By Clarence Williams
Washington Post Staff Writer
Thursday, September 13, 2007
The clean-shaven man in the tan jacket, orange T-shirt and blue jeans, who was roughly 30 years old, sauntered to the Chevy Chase Bank counter, handed the teller a note and robbed the place.
Although the man got away, police from the 2nd Police District were quickly on the scene. This robbery in the 1100 block of 17th Street NW on Sept. 4, a fairly common crime in the Washington area, was an important first test for officers who are now responsible for a new beat.
Each of the District's seven police districts is divided into smaller Patrol Service Areas, or PSAs. On Sept. 2, the 2nd District inherited the PSA in which the bank is located from the 3rd District.
The 3rd District is the city's busiest, handling 21 percent of citywide emergency calls. The district includes neighborhoods around Dupont Circle, the U Street corridor, Shaw, Adams Morgan and Columbia Heights. Police officials said the 3rd District's radio communications system was often overloaded, which slowed officers' ability to run license plate checks or handle other routine business.
The 2nd District, which includes Georgetown and Glover Park, faces significantly fewer crimes.
The transferred area, now known as PSA 208, runs from Dupont Circle south to Pennsylvania Ave., east to 15th Street and west to 23rd Street. It has experienced a variety of crimes such as daytime theft of computer equipment and purses from offices as well as theft from cars, street robberies and prostitution during the night.
Second District Cmdr. Andy Solberg said that switching the PSA to the 2nd District should improve police service for residents, without impeding police effectiveness elsewhere. The PSA came with 70 officers, six sergeants and two lieutenants, many of whom already worked in the area.
"Our responsibility is obviously going to get significantly more complex. I expect we'll see a little bit of everything," Solberg said.
Police officials discussed the shift at community meetings this summer. They drew pointed questions about the need for the move, but little harsh criticism from the public.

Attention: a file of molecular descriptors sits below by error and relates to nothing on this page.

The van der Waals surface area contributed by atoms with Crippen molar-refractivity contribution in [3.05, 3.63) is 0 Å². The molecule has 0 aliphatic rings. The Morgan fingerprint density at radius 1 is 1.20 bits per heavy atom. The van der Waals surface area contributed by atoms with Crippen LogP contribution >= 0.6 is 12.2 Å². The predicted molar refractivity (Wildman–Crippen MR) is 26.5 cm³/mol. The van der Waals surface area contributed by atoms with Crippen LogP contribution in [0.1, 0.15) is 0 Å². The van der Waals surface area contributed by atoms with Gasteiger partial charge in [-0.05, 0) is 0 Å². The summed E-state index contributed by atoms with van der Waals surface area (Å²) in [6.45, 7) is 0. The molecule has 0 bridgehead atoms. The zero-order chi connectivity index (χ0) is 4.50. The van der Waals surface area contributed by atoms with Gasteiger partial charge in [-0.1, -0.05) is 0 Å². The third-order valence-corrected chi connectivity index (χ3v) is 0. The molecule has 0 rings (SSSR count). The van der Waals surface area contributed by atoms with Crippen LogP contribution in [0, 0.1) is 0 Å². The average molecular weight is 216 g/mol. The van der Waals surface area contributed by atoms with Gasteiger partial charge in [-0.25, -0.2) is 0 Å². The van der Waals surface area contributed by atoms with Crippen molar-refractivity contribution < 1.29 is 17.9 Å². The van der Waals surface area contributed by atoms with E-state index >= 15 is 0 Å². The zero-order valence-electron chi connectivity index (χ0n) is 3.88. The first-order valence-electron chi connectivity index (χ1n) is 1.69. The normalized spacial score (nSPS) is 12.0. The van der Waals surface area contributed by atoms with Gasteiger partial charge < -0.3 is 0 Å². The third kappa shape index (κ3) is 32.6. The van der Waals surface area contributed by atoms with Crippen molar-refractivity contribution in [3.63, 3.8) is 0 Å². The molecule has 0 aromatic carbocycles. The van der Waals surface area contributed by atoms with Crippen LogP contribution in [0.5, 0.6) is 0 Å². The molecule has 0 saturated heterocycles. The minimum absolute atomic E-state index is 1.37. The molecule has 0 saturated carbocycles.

Samantha Nolan, chair of the Citizen's Advisory Council (CAC) for the 2nd District, said many residents expressed concern that adding a busy PSA to their police district's responsibilities could result in vice units and patrol officers being pulled away to incidents in the new zone.
"Some of the fears are that some of the officers from other PSAs will be called to respond to the new PSA 208. That's something we'll be looking at, who will be responding to those calls for service," Nolan said. "We want to give them a couple of months to look at this and see how it works."
She added that if response times or the crime rates increase, "we will be vocal and we will go to the chief."
Still, Nolan said she supports the move because if police are able to lower crime in adjacent neighborhoods then the overall crime picture should improve in other parts of Northwest.
Leona Agouridis, executive director of the Golden Triangle Business Improvement District, said she approves of the move especially because officials kept continuity with much of the personnel who shifted to the 2nd District. Her members include businesses in and around Dupont Circle, which had established relationships with police officials in the past year.
The communication helped connect police with local retailers, restaurant and nightclub owners.
"We're happy from the perspective that there's not a learning curve," she said.
Businesses also were concerned that staffing levels would not decrease, an issue Agouridis said would be one to watch to gauge success of the move.
"I don't know if a final decision has been made on authorized staffing levels, and that's an important benchmark for us," Agouridis said.
Solberg said that the number of transferred officers and officials are sufficient to do the job.
"It's coming over intact, the boundaries, the personnel. They are giving us the resources we need," he said.